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"Electroplating in Nanostructures, rate control"
My situation may be a little different from the ordinary questioner at this website. I'm currently conducting my diploma thesis, working with construction of nano-structures through electro-plating. Our structures have a very high aspect ratio, mainly by being 30 nm wide. My problem now is to accurately predict the time when my structures have grown to a height of approx. 200 nm. Using a Nickel-Sulfamate solution at the optimum specifications. These experiment are conducted in a clean room and in small scale. Say that the rate is 30nm ± 5 nm / min, is there anyway to improve upon this?
diploma thesis - Stockholm, Sweden
The rate of deposition is limited by mass transfer considerations. i.e. replacing the metal ions in the layer next to the substrate from the bulk electrolyte. There are several ways of increasing the limiting current density.
More ions - increase the concentration Increase the rate of diffusion - increase temperature Increase ion transportation - mixing. You can try ultrasonics but the most practical way is probably to jet the solution onto the deposition site. If you can find a small platinum tube to use as a nozzle, this can be used as the anode too. I would expect this method to have at least an order of magnitude increase in plating rate.
I may have expressed my question unclear since you answer doesn't really address my problem.
I'm interested in plating as accuracy as possible 150 nm thick layer of nickel as uniformly as possible into deep recesses, aspect ratio 5:1. I will further explain my setup. The main problem is size, my plated structure is approx. 0.1 square millimeter large. My conducting clamp although the size of a needle is considerably larger than this area. I now use a sacrificial cathode just to avoid the need for a stable nano-Ampere current source. Typical current density is 0.125 A/dm2, is is low due to achieve desired plating rate of approx. 40nm/min. Due to the fact that my structures are 30nm thick and 150 nm high the risk of tilting has made us skip stirring. Currently this setup is the size of a teacup.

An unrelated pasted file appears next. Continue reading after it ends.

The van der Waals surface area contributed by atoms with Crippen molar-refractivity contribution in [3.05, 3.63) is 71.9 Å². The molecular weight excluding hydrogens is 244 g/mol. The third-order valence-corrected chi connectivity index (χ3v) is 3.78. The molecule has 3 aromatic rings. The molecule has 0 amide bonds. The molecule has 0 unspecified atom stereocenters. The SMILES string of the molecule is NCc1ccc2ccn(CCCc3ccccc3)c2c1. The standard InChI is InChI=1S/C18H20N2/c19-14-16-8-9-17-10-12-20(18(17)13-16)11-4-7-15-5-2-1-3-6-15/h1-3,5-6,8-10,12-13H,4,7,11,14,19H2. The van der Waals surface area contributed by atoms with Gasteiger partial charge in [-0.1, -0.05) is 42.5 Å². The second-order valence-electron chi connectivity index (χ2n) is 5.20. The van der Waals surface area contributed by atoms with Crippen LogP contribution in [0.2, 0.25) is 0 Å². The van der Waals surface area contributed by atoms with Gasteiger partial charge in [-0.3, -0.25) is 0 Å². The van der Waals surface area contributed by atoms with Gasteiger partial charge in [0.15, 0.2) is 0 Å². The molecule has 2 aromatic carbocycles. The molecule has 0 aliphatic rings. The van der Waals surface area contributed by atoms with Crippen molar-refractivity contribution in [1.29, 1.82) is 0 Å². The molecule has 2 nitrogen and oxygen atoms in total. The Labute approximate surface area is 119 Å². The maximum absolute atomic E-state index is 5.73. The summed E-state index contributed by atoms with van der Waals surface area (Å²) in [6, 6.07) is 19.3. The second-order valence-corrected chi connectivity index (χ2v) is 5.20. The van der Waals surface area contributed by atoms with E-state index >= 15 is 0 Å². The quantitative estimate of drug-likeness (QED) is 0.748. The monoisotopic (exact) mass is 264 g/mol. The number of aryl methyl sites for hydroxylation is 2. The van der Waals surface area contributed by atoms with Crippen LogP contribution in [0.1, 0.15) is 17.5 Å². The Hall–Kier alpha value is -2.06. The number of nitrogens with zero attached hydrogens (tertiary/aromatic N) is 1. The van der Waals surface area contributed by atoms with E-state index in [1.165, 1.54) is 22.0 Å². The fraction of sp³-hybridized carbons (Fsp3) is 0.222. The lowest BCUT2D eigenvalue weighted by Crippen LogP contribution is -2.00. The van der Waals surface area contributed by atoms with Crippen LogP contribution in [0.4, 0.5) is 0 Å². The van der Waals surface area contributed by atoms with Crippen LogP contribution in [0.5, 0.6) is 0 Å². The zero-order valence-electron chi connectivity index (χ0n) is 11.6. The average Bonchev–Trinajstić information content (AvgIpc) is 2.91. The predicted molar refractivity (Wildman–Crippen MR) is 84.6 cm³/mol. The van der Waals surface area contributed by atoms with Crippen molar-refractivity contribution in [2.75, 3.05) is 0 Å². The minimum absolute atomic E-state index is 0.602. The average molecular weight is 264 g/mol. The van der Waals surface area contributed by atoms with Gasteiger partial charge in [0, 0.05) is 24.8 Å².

Or in other words is it possible to accurate predict the time it will take to reach a 150 nm layer Nickel within a reasonable time frame, using any setup? The structures are produced by lithography, although very accurate this area differs with 5-10%.
Greetings from sunny Stockholm, Sweden. Patrik " Nickel-head " NordströmPatrik Nordström
The trick to getting a uniform deposit is to have a uniform cathodic current density. Since your workpiece is so small, you can use the carrier as a robber and maintain a good localised current density distribution. This will promote a uniform layer. However, your real problem is trying to determine the exact current density at your active site. Once you know the exact current density and the plating efficiency, you can calculate the plating time. About 15 years ago a computer program was developed by Prof Malcolm McCormack at Sheffield University (UK) for determining the plating distribution by using local current density patterns, but he has since left and I am not sure where he now is. Try contacting the IMF in the UK, they may know.
R&D practical scientist
Chesham, Bucks, UK
A robber? Not familiar with the term, but if you are referring to a larger cathode area which is not a part of the active part, that is what is currently used. The dummy cathode uses 99% of input current on a test chip and perhaps 30 microAmps passes through the chip connected to the cathode. This share increases to maybe 50 microAmps in the end of the process. If this is due to decreased resistance, either by an increasing surface area or that the metal is altered from Ge to Nickel.Patrik Nordström